|Kenya [, ]||Phone theft||SMS text messaging, smartphone ophthalmic exam||Not provided|
|Uganda [, ]||Mobile phone numbers linked to national ID cards||Computer-assisted personal interviewing, interactive voice survey||Not provided|
|Tanzania [, ]||Breach of pregnancy-related information||Mobile phone app||Support from male heads of household may be important in implementing successful mHealth interventions|
|Uganda ||Gender dynamics, delivery of interactive voice survey in voice of opposite sex||Interactive voice survey, SMS messaging||Preference of male or female voices for phone call interventions may vary based on the patient’s gender|
|Tanzania ||Data protection legislation||Mobile phone app||Data protection legislation is needed in regions where local dynamics are important when protecting individuals’ health data|
|Uganda ||National ethics guidelines||Interactive voice survey||Not provided|
aPIN: personal identification number.
bCHW: community health worker.
Adequate Informed Consent
Five studies (15%) described adequate consent concerns pertaining to mHealth technology use. In Uganda, participants feared that computer-assisted personal interviews to collect maternal health data also involved audio recording of their responses. To address this concern, the researchers reiterated the need to ensure that participants clearly understand how the technology works and answer any questions during the consent process . In addition, Mwaka and colleagues [ ] echoed the importance of understanding consent requirements and how local cultural norms impact participation in mobile phone–based surveys.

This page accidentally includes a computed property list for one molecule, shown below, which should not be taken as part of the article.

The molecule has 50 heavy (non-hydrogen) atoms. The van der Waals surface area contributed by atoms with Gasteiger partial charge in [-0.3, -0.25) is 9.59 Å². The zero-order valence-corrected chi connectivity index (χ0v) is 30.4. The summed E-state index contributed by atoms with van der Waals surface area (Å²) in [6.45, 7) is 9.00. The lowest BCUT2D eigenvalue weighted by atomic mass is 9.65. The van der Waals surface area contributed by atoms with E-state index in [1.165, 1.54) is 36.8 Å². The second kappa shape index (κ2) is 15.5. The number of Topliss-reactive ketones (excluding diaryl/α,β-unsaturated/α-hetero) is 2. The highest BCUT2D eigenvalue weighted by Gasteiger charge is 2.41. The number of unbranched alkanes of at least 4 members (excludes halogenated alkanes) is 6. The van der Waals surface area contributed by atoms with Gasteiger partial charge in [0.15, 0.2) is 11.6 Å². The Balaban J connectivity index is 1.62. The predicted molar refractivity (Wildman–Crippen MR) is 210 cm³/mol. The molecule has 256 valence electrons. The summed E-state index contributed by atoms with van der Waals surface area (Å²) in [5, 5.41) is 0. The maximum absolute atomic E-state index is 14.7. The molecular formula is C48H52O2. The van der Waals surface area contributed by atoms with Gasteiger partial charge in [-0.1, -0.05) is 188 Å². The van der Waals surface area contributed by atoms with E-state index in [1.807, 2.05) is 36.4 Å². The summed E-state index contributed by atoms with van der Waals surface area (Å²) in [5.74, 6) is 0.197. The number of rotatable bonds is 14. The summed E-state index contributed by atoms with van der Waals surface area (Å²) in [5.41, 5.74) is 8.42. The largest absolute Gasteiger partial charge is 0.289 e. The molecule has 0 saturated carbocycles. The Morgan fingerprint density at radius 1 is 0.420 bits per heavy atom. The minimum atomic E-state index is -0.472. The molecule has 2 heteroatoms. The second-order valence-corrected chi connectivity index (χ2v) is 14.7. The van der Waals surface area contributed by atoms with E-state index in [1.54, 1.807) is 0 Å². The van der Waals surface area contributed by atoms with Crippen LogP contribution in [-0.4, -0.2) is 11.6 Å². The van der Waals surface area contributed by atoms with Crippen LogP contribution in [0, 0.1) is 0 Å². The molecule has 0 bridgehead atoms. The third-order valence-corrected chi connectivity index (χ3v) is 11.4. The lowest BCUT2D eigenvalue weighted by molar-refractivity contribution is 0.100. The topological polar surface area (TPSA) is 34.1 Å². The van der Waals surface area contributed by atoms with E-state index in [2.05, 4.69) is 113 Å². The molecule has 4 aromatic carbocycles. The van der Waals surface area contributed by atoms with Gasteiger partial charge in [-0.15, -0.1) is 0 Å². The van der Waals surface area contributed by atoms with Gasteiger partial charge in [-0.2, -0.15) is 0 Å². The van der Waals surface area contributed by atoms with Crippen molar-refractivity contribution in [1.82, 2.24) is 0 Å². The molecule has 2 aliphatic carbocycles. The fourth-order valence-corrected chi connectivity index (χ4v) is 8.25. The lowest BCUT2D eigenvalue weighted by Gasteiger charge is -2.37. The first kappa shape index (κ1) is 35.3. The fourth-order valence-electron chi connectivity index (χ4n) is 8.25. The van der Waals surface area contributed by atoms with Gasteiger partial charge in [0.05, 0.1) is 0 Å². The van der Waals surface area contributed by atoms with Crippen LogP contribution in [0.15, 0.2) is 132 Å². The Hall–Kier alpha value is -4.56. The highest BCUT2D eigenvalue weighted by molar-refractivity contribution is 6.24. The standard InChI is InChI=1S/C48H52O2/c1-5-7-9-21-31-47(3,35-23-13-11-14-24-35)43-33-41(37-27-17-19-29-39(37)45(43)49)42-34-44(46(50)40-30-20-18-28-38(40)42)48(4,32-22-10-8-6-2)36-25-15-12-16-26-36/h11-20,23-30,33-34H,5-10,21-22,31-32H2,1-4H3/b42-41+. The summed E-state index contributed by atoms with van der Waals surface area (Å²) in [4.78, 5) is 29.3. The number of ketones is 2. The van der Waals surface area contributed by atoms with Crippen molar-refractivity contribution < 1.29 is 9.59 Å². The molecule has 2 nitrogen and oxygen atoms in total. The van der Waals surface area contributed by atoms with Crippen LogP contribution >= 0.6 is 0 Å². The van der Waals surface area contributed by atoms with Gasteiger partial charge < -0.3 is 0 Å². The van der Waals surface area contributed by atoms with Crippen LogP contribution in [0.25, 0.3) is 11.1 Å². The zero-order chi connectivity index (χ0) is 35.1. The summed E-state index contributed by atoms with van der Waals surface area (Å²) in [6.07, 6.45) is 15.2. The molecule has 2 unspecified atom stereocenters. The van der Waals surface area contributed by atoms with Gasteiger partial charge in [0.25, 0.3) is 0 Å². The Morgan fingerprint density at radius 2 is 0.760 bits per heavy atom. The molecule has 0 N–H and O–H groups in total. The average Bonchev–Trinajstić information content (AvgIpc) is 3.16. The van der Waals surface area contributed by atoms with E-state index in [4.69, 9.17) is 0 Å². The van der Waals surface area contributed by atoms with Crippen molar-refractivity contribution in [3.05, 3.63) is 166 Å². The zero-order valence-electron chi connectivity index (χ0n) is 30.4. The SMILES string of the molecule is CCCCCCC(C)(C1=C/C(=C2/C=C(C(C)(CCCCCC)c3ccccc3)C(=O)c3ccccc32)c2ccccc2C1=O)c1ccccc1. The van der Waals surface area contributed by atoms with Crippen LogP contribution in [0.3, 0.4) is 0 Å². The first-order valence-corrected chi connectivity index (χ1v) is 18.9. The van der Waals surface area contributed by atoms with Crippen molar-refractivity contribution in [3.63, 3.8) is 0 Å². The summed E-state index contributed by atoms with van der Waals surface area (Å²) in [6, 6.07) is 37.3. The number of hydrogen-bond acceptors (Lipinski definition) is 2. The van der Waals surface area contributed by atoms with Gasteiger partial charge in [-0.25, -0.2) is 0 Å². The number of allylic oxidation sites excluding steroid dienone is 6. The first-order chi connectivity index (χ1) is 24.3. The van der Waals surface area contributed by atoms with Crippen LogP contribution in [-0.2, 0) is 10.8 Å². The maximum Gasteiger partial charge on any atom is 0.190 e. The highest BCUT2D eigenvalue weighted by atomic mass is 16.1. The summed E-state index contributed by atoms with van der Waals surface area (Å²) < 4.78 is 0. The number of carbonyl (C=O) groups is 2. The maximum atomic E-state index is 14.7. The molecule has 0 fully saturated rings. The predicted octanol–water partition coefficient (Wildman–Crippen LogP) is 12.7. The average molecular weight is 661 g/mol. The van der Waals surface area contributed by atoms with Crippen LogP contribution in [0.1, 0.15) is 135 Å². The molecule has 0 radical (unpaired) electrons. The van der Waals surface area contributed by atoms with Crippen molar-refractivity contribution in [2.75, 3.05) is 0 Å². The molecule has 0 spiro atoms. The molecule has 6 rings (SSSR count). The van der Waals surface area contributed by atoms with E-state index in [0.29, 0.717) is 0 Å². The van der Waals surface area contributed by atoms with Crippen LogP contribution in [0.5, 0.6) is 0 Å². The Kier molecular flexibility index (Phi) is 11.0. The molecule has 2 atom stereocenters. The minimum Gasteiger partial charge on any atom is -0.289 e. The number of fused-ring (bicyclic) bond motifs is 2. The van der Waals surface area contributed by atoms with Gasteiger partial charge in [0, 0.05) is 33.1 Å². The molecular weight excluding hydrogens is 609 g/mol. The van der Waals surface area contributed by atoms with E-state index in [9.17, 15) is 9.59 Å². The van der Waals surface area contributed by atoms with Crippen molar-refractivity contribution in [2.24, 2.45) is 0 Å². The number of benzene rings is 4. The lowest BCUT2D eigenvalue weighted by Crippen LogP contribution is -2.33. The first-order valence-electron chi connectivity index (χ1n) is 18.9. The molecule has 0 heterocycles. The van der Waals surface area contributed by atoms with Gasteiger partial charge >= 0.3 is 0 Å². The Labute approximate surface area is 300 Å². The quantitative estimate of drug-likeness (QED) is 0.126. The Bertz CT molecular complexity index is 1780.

In Kenya, researchers questioned the validity of informed consent when there are English words that have no direct equivalent translation in a native local dialect such as Kiswahili. For example, one study  found that more than half of the participants did not understand several translated words such as “videoconference,” “store and forward,” “digital photograph,” “wireless,” or “email” in either language. Thus, a combination of words was needed to explain telemedicine terms; nevertheless, the participants seemed to have a poor understanding, thereby threatening the validity of the consent process [ ]. Jennings and colleagues [ ] further pointed out the need to include a standardized technology orientation for prevention of mother-to-child transmission (PMTCT) to ensure adequate informed consent. The technology orientation should be applicable to all users regardless of their specific health condition.
Privacy and Confidentiality